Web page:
Last week a met a man at my flying club who told me he was from Zimbabwe. I had told him that I had recently gone there on a look-and-see trip to find out if it was still as bad as people (including me) thought. I found out that he had lived there, when I did. That was back in 1966, when I was six. We had stayed just six months, living in a thatched cottage not far from what was then called Salisbury. Then he got talking about his primary school - Highlands. The coincidences came one on top the other. He also lived in Highlands. It turned out that not only did he live in the same suburb, he went to the same school and his sister was in my class. Not only that - he lived in the same street - on the same side of the road about ten houses apart. Now why am I telling you this, you may ask?
Because it’s my job to get things right, especially when people’s safety is at stake. This man was a blessing to many a would-be Zimbabwe visitor. He explained that he had travelled from Beit Bridge to Vic Falls, and onto northern Zambia in February this year. (Three months ago) And his story was the polar opposite from my own. It had taken more than US$1000 in bribes to get him through the country. The police would stop them, arrest them without even asking questions, and tell them they had to pay a spot fine or see a magistrate in three days, and while they waited, it would be in a jail cell. The offence was sometimes speeding, when in fact the radar camera was not on display and the actual speed bore no resemblance to that claimed. There were claims that the front reflectors were not the right size and others ridiculous charges. They had also been hijacked in Harare. This I am told (and was warned during my visit) is common practice. In the centre of Harare, gangs will spike a tyre and when you pull over to repair it, you are hijacked and your cameras, wallets and cell phones are taken. The warning is, even if you destroy a tyre – drive on! Even if you wait until the ‘coast is clear’, they wait, hidden and wait until your backs are turned.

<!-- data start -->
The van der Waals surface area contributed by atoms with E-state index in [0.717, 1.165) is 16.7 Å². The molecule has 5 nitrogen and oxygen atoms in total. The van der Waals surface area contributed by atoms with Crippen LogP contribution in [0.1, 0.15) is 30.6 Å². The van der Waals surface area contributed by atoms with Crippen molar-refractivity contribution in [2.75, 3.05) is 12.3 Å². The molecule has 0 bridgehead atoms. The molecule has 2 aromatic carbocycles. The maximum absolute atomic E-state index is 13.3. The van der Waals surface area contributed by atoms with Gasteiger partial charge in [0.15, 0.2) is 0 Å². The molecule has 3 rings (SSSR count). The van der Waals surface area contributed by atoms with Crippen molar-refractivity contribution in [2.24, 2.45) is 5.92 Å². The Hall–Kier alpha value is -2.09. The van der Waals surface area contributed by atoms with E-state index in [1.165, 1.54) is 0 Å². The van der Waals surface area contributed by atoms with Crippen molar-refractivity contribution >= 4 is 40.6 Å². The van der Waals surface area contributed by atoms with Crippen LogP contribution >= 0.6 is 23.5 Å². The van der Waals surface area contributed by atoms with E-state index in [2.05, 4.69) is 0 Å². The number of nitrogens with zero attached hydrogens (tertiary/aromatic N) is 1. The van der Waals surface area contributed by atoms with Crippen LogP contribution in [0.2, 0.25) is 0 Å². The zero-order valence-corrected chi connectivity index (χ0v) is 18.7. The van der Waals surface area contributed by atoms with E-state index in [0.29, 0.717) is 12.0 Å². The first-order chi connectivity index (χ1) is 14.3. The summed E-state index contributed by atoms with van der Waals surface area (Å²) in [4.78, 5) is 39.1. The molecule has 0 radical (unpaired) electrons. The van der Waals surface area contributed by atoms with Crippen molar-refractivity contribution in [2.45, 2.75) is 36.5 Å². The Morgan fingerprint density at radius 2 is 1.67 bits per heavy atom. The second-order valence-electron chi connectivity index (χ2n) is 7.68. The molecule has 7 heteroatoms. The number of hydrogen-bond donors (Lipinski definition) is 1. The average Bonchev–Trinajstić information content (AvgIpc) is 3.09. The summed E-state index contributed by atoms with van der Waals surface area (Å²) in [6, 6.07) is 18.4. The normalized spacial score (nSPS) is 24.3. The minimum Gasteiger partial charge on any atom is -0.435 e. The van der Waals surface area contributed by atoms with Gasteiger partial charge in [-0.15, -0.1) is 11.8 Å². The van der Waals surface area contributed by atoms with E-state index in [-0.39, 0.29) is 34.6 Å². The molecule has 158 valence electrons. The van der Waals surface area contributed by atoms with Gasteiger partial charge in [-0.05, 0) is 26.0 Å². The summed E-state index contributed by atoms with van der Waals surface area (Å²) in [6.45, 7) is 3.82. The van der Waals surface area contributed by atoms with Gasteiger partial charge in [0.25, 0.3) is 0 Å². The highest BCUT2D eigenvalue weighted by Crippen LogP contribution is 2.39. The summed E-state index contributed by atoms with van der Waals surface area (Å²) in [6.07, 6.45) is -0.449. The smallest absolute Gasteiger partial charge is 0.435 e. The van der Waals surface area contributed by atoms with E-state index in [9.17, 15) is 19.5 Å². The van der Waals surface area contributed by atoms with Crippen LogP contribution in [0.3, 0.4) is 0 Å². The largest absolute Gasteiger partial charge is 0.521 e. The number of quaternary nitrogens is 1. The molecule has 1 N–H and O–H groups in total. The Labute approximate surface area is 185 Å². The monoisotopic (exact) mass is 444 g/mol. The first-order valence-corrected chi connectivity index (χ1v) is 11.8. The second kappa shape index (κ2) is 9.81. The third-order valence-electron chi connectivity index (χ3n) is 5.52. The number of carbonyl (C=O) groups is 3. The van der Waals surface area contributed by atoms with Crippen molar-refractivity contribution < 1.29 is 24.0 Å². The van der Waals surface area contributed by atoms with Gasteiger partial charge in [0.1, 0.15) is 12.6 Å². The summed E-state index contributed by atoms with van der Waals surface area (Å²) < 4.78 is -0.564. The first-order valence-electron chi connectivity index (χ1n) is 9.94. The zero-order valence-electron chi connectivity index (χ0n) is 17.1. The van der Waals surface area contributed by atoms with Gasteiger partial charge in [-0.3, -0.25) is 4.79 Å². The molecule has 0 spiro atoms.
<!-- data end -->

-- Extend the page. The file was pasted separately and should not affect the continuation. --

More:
So, my conclusions… would I take my family on a motoring holiday through Zimbabwe? I'm not that keen any more.